Growing Horticulture: Starting the conversation on labour shortage solutions
By Alex Barnard
Staffing shortages in horticulture are not a new problem, and the issue is not expected to get any better without addressing the root causes at an industry-wide level.
According to the Canadian Agricultural Human Resources Council (CAHRC), labour shortages in 2018 cost the greenhouse sector more than $100 million; the field fruit and vegetable growing sector took a hit to the tune of more than $400 million, and tree fruit and vine sector lost $94 million.
By 2029, the CAHRC predicts the domestic labour gap to be higher than 50 per cent across these three sectors. In 2018, surveyed growers already reported that 26 per cent of advertised positions did not receive any Canadian applicants. The COVID-19 pandemic has exacerbated these issues in the short-term, and will likely worsen the long-term consequences too.
With greater demand for fresh, local produce and ornamental plants, what can be done? How will the horticulture sector succeed in attracting – and keeping – qualified workers?
Just as there’s no silver bullet for any issues in agriculture, solutions to the labour shortage are far from simple. But change has to start somewhere, which is why Greenhouse Canada and Fruit & Vegetable sought to start the conversation. In September, Greenhouse Canada editor Greta Chiu and Fruit & Vegetable associate editor Alex Barnard hosted a panel discussion to break down the challenges, successes and trends in labour attraction and retention observed by a panel of growers, educators and industry representatives.
The roundtable speakers consisted of:
- Niki Bennett, innovation, adaptation and plant protection lead with Ontario Greenhouse Vegetable Growers (OGVG);
- Laura Bryce, horticulture instructor at Kwantlen Polytechnic University in Langley, B.C.;
- Tania Humphrey, vice-president of research and development at Vineland Research and Innovation Center in Vineland, Ont.
- Stephanie Slaman, manager of administration and government relations for John Slaman Greenhouses Ltd./Slaman’s Quality Flowers in Burford, Ont.;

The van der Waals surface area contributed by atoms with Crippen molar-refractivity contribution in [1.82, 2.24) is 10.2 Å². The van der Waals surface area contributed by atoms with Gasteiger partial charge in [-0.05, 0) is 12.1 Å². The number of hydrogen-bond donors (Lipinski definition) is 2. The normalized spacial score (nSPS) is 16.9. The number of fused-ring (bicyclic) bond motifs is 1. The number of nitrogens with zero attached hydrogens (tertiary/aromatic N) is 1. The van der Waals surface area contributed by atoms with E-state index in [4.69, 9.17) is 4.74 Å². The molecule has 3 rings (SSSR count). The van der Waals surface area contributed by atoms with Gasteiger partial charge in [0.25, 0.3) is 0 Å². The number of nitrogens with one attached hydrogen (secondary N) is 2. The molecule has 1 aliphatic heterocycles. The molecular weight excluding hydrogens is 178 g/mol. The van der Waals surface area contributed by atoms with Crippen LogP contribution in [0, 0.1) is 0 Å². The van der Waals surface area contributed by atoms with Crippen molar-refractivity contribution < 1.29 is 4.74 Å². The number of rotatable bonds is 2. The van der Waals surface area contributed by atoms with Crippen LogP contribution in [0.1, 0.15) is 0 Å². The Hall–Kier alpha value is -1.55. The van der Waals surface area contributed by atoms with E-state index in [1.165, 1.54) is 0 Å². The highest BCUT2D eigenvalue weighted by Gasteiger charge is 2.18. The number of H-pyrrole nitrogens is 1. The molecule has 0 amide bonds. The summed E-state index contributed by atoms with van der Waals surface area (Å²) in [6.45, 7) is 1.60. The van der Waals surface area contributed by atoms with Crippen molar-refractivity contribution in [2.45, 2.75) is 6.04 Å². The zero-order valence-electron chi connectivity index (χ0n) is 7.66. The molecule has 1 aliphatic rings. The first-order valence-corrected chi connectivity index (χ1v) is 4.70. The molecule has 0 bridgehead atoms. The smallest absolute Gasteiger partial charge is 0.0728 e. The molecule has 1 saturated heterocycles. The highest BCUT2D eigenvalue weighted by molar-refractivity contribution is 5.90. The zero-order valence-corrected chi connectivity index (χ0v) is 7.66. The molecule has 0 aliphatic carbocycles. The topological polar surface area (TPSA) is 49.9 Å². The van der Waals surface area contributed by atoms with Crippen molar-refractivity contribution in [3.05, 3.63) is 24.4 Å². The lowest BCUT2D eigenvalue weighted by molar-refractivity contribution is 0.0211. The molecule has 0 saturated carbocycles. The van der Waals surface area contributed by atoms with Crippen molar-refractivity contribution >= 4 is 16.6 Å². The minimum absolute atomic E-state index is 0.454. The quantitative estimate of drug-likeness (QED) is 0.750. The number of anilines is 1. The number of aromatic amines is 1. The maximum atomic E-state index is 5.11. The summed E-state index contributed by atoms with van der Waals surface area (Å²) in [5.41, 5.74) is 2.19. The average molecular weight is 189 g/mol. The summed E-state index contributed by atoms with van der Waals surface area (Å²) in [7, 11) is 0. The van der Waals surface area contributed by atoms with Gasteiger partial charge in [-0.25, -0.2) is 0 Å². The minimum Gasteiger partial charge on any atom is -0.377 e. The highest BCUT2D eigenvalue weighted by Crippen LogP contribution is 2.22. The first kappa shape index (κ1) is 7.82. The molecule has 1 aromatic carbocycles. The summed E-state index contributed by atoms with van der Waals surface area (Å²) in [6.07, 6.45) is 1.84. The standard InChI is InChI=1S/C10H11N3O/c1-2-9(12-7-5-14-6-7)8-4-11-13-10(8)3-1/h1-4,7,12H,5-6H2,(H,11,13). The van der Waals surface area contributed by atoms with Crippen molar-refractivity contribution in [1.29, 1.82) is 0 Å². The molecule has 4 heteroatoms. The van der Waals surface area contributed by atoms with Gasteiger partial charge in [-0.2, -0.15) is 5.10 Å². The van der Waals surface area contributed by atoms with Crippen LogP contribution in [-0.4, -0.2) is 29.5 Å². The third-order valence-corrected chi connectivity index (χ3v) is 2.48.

- Kim Wickwire, horticulture instructor at Olds College in Olds, Alta.; and
- Dusty Zamecnik, general manager of EZ Grow Farms in Langton, Ont.
Chiu and Barnard asked panelists about challenges and barriers they’ve encountered or observed in hiring, training and keeping employees, the qualities they each look for in the hiring process, their thoughts on what the future holds for the horticulture sector and how the industry can collaborate to improve the labour situation.
Dusty Zamecnik is a fourth-generation farmer, growing highbush blueberries and greenhouse strawberry plants. EZ Grow Farms has 20 full-time employees, but in peak season they employ 380 to 400 people, including temporary foreign workers (TFWs) and local labour. He estimates his labour force to be approximately 60 per cent TFWs through the Seasonal Agricultural Worker Program (SAWP), five per cent local residents, and 15 per cent members of local Mexican Mennonite communities.
Stephanie Slaman is also part of a multi-generation farming operation as the third generation to manage Slaman’s Quality Flowers, selling cut floriculture products year-round for the North American markets. While the greenhouse operation is also reliant on SAWP, Slaman says it makes up a smaller amount of the overall workforce, with six TFWs (around 30 per cent of the total workers). As the greenhouse operates 12 months of the year, they have TFWs supporting their labour needs almost year-round, operating on six- to eight-month rotating contracts. Local workers fill about 20 full-time positions, with five-to-10 part-time student workers rounding out their team.
Slaman notes the importance in shifting perceptions of careers in agriculture and highlighting the full-time, long-term careers available. “It always breaks my heart when people see ag as a starting point to get to somewhere else, especially if they’re bringing that science background,” she says. “Critical and analytical thinking skills, the science framework for hypothesis testing – we need those skill sets in agriculture. We’re seeing dramatic changes and new challenges, and incredibly complex challenges.”